SaaS Basis Vectors

SaaS Basis Vectors

The most important characteristics for understanding SaaS products along different spectrums. B2B vs B2C, Enterprise vs SMB, and so on.
In mathematical terms, what are the basis vectors across the space of all SaaS products? E.g., what are the best ways of describing SaaS products that encapsulate the most information? You can think of these basis vectors as the most pertinent questions to ask if you were playing a game of 20 questions to guess SaaS products.
Whenever you’re thinking about SaaS, you should always make sure you understand how things fit across these common spectrums of classification.
This top-down approach that will give you a feel for how VCs view the SaaS landscape, but it’s also incredibly important for founders to understand and internalize.
Different types of SaaS products naturally require drastically different strategies, tactics, and resources, as they target different types of customers with a wide range of marketing, sales, and funding options.
So before diving into any one SaaS product, it’s extremely useful to understand what this landscape looks like, and how your choice of product will impact the strategy, tactics, and potential funding options available to you.
Together, they form a space of possible SaaS products where certain clusters like B2B EUSE Enterprise products are really attractive to traditional investors but aren’t generally as attractive to solopreneurs and Micro SaaS founders.
Note that these classifications generally aren't binary but rather a represent continuous spectrum that’s useful to think about in binary terms. So for instance, a product may not be 100% API or 100% GUI but may be 90% API and 10% GUI or vice-versa.

B2B vs B2C

  • selling to businesses vs selling to consumers


  • API
    • pure developer APIs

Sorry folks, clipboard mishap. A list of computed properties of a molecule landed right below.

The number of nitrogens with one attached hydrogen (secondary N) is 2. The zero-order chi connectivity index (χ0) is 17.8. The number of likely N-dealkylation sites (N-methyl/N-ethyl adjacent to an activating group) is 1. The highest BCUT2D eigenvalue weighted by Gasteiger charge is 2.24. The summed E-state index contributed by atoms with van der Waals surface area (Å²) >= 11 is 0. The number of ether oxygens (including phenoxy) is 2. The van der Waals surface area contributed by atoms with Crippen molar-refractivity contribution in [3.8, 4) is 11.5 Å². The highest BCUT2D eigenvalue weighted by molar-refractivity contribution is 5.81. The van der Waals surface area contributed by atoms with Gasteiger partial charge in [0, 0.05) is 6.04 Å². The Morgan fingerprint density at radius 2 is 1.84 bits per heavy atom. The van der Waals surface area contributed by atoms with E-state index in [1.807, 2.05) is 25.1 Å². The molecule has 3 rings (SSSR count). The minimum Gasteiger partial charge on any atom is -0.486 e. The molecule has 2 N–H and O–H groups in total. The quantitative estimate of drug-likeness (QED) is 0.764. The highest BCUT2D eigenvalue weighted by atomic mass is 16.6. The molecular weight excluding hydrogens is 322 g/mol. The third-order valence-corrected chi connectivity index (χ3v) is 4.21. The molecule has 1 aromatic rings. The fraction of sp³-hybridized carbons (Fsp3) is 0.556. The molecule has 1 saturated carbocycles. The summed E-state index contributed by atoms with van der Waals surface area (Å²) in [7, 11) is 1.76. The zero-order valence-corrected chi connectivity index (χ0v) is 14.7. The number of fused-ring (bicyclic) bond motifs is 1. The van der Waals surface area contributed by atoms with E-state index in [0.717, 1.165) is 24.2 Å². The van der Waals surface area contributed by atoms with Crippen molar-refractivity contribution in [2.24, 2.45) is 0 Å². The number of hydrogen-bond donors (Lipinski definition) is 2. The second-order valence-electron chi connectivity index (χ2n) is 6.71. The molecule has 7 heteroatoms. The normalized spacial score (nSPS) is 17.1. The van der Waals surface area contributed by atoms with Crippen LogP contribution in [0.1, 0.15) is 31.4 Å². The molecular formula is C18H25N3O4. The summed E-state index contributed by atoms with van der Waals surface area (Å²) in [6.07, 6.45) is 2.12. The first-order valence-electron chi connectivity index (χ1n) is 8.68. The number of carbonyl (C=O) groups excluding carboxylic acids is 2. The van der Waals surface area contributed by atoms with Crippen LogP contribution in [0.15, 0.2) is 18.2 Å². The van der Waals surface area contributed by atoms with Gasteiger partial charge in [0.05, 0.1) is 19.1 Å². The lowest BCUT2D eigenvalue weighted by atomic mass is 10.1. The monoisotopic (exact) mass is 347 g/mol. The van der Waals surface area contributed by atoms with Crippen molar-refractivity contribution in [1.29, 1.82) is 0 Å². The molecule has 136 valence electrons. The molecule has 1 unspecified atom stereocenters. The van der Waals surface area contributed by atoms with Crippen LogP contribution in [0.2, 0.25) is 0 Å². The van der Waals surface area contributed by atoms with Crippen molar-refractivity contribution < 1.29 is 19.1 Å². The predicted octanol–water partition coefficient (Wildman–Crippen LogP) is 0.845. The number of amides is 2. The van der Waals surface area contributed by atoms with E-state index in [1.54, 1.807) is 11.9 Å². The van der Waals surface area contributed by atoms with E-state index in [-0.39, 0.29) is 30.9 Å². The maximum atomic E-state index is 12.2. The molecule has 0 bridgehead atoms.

• all backend, no frontend
    • DX is an important differentiator
  • GUI
    • UI-heavy products
    • some backend, heavy frontend
    • UX is an important differentiator

Enterprise vs SMB

  • Enterprise (traditional, top-down)
    • larger price points
    • longer sales cycles
    • one-on-one sales
  • SMB (or bottom-up enterprise)
    • smaller price points
    • typically self-serve
  • Industry trend around smaller self-serve SaaS being used by individuals or groups within enterprise


  • Multi User Software Engineering
    • use cases involving multiple users
    • workflows that make sense to re-use across many people

Main Dish vs Side Dish

  • Main Dish
    • platforms
    • solving a necessity for buyer
    • higher barrier to entry
    • larger value prop
  • Side Dish
    • extensions or plugins to platforms
    • lower barrier to entry
    • smaller value prop

Traditional SaaS vs Micro SaaS

  • Traditional SaaS
    • VC-compatible
    • focused on growth
    • requires a larger team
    • likely have a headquarters
    • longer to get to MVP
    • often selling to enterprise
  • Micro SaaS
    • generally not VC-compatible
    • focused on profitability
    • run by a very small team
    • remote / location agnostic
    • quicker to get to MVP
    • often selling to SMBs, startups, and consumers
  • "Decentralization of SaaS" is a huge industry trend
  • Micro SaaS can sometimes transition to Traditional SaaS over time
  • Traditional SaaS can sometimes transition to Micro SaaS over time
    • VCs usually view this as a failure ⇒ lifestyle businesses

Horizontal vs Vertical SaaS

  • Horizontal
    • solutions that work across a variety of industries
  • Vertical
    • specialized solutions for a single industry (like medical or automotive)